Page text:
g. During the tow the Tow plane and Glider have the right of way over all other traffic (FAR Sec. 91.113(d)).
3. Consideration of Power Pilots.
a. Gliders will not be assembled on the displaced threshold.
b. Gliders will be as prepared for flight as possible before staging on the displaced threshold.
c. After landing, Gliders will be moved to the displaced threshold as quickly as possible. To facilitate prompt clearing of the runway Gliders are authorized to use the displaced threshold during landing.
d. Gliders will not be left unattended on the runway or displaced threshold. Gliders may be left unattended once staged off the displaced threshold or on the grass runway while tow out vehicles and equipment are retrieved.
e. Gliders pilots are encouraged to use the grass between the taxiway and runway for an optional landing area if this will reduce operational delays for Power pilots.
f. Glider pilots performing push-backs on the runway should yield to departing and arriving aircraft by pushing the glider off onto the grass or nearest taxiway, if a power pilot is waiting and ready for departure.. Extended push-backs should be performed on the grass or taxiway.
4. Winch Operations
a. Winch operations involve staging Gliders on the displaced threshold, positioning a trailer-mounted winch (V-8 engine) off the west side of the departure end of the runway, and running a winch tow rope from the winch to the Glider staging area. Winch operations will be posted by NOTAM.
b. In preparation for each launch the winch tow rope is brought from the winch to the Glider staging area by a retrieval vehicle that drives down the runway. The tow rope is placed alongside the west edge of the runway.
c. Launches are conducted by connecting the winch tow rope to the CG (bottom) of the glider and pulling the glider to its release point 800-1800 feet above the winch. The glider is pulled to its release point in less than one minute. The winch tow rope releases from the glider and descends (under a small parachute) to a landing within thirty feet of the winch. On a typical day dozens of launches are made.
d. Winch launched Gliders usually immediately enter the pattern for a landing, although they may attempt to thermal to a departure altitude. Premature releases at any point during the launch are possible and may result in the Glider landing up-wind or down-wind at any point along the runway.
e. The Glider, ground personnel in the staging area, the Winch operator, and the driver of the retrieval vehicle must have radios for coordination and be constantly monitoring 123.0.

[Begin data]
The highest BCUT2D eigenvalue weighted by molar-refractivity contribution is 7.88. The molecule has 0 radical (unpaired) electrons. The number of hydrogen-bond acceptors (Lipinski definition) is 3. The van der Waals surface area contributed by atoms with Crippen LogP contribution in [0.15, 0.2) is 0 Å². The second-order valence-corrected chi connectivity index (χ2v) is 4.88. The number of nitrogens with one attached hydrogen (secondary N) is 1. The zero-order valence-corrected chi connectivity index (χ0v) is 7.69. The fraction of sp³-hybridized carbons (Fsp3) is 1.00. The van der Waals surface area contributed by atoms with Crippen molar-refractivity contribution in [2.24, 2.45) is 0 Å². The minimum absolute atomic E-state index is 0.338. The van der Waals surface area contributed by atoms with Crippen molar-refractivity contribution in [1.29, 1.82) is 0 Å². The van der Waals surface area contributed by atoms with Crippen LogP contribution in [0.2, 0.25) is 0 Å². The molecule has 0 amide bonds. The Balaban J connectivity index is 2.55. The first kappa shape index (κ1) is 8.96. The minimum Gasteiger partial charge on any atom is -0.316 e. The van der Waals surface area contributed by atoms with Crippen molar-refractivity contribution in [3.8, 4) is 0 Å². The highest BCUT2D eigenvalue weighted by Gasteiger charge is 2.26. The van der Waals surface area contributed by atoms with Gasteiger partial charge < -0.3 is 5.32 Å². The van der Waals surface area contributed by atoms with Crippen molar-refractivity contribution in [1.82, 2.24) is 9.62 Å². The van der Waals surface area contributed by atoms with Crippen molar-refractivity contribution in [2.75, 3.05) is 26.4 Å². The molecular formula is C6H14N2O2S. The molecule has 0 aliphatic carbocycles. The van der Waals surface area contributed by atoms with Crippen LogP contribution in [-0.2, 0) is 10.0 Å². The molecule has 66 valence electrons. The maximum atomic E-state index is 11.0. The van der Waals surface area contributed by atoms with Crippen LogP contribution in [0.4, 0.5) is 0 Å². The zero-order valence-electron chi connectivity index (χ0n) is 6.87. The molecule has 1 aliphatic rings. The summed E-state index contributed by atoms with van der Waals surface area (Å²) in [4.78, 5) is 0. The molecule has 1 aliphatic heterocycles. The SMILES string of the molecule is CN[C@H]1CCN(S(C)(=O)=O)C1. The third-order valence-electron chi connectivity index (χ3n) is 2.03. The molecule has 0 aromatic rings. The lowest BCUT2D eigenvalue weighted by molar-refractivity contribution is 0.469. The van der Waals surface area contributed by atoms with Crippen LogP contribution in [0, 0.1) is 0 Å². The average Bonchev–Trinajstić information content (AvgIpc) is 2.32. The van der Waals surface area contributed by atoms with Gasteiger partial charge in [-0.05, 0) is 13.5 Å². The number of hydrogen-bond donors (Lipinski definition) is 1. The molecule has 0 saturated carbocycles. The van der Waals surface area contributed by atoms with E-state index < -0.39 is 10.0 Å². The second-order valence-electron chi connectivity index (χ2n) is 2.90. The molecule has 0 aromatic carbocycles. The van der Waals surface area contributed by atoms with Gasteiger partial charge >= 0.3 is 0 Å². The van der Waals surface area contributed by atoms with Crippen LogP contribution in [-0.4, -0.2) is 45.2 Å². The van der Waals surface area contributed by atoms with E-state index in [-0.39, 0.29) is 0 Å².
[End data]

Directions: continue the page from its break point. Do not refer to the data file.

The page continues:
f. Winch operations are only performed when traffic permits. Winch operations are suspended as necessary to allow departing and arriving traffic.
(1) If the retrieval vehicle is in transit on the runway it will clear the runway (typically onto the grass).
(2) Arriving traffic is expected to land over the staging gliders on the displaced threshold. Departing traffic is expected to depart in front of the staging area (displaced threshold). Departing aircraft requiring use of the displaced threshold should coordinate with Glider operations to prevent departure delays.
g. Observers of Winch operations are welcome but they must remain clear of the staging area (displaced threshold), winch, and the west side of the runway. Anyone crossing the west edge of the runway for any reason must be aware of the winch tow rope.
h. Only pilots with a Ground Launch Endorsement and who are SASSI members may do Ground Launches at Boerne Stage Field.
5. Self Launch
a. Self Launch Gliders may use any point of the runway for departure as the Pilot see appropriate, as long as they communicate their intentions.
b. When under power a self launch glider will use the call sign “Motorglider” followed by its end number. When the self launch is power off it will use the call sign “Glider” followed by its end number
c. If a self launch glider is under power and needs to extend its pattern for landing traffic, it is allowed to climb back to 1000 AGL. It is also acceptable for the “Motorglider” to go-around or break out of the pattern and re-enter to accommodate landing traffic.
Power pilots with comments or suggestions should contact SASSi.